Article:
• #6
            Originally posted by Hypatia_Alexandria View Post

            That reply is precisely what I would have expected from you.
            Glad to oblige.

            Comment


            • #7
              Originally posted by Sparko View Post

              Glad to oblige.
              You never disappoint.
              "It ain't necessarily so
              The things that you're liable
              To read in the Bible
              It ain't necessarily so
              ."

              Sportin' Life
              Porgy & Bess, DuBose Heyward, George & Ira Gershwin

              Comment


              • #8
                Originally posted by Hypatia_Alexandria View Post

                You never disappoint.


                Did you know that the universal language is English? Even space aliens speak English -- just watch any TV show like Star Trek or Stargate. Even YOU speak English!

                Comment


                • #9
                  Originally posted by Sparko View Post



                  Did you know that the universal language is English?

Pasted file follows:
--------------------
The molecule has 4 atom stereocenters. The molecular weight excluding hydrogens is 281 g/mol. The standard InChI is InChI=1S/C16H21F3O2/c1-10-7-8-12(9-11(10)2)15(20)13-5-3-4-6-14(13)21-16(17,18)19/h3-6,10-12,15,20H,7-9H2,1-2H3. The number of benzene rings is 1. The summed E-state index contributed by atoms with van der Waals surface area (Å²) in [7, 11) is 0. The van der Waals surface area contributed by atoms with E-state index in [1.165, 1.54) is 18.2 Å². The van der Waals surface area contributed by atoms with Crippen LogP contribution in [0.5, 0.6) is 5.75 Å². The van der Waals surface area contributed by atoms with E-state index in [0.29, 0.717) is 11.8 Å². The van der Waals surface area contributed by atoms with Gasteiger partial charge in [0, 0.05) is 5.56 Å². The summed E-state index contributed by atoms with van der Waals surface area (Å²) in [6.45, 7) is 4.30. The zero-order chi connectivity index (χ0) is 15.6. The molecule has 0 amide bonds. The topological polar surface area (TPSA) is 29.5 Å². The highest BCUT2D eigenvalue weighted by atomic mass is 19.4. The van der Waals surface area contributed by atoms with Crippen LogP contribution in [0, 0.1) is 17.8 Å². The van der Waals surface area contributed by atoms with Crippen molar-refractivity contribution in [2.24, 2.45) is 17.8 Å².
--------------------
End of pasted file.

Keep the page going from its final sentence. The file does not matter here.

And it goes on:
It is now in many areas of life.
                  "It ain't necessarily so
                  The things that you're liable
                  To read in the Bible
                  It ain't necessarily so
                  ."

                  Sportin' Life
                  Porgy & Bess, DuBose Heyward, George & Ira Gershwin

                  Comment


                  • #10
                    Originally posted by Sparko View Post



                    Did you know that the universal language is English? Even space aliens speak English -- just watch any TV show like Star Trek or Stargate. Even YOU speak English!
                    English is the lingua franca?



                    I thought they said math (and sometimes music) is the universal language.